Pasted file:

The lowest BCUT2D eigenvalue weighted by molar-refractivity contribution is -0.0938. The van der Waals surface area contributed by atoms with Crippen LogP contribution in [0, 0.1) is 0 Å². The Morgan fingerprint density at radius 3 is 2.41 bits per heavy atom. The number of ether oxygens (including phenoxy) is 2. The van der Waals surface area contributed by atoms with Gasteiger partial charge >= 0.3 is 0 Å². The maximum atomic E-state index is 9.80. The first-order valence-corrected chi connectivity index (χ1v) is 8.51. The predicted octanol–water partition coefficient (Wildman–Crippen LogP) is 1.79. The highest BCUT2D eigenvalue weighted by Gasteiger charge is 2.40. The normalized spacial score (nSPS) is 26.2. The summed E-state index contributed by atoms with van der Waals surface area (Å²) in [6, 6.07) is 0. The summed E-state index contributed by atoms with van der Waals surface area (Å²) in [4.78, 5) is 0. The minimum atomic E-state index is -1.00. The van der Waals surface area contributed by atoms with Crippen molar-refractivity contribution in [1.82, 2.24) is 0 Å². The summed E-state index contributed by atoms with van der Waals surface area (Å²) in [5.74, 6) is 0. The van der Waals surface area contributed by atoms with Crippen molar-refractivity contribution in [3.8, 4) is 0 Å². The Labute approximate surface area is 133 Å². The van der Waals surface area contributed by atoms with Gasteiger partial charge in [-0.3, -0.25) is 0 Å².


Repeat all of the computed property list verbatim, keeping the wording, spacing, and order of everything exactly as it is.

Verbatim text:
The lowest BCUT2D eigenvalue weighted by molar-refractivity contribution is -0.0938. The van der Waals surface area contributed by atoms with Crippen LogP contribution in [0, 0.1) is 0 Å². The Morgan fingerprint density at radius 3 is 2.41 bits per heavy atom. The number of ether oxygens (including phenoxy) is 2. The van der Waals surface area contributed by atoms with Gasteiger partial charge >= 0.3 is 0 Å². The maximum atomic E-state index is 9.80. The first-order valence-corrected chi connectivity index (χ1v) is 8.51. The predicted octanol–water partition coefficient (Wildman–Crippen LogP) is 1.79. The highest BCUT2D eigenvalue weighted by Gasteiger charge is 2.40. The normalized spacial score (nSPS) is 26.2. The summed E-state index contributed by atoms with van der Waals surface area (Å²) in [6, 6.07) is 0. The summed E-state index contributed by atoms with van der Waals surface area (Å²) in [4.78, 5) is 0. The minimum atomic E-state index is -1.00. The van der Waals surface area contributed by atoms with Crippen molar-refractivity contribution in [1.82, 2.24) is 0 Å². The summed E-state index contributed by atoms with van der Waals surface area (Å²) in [5.74, 6) is 0. The van der Waals surface area contributed by atoms with Crippen molar-refractivity contribution in [3.8, 4) is 0 Å². The Labute approximate surface area is 133 Å². The van der Waals surface area contributed by atoms with Gasteiger partial charge in [-0.3, -0.25) is 0 Å².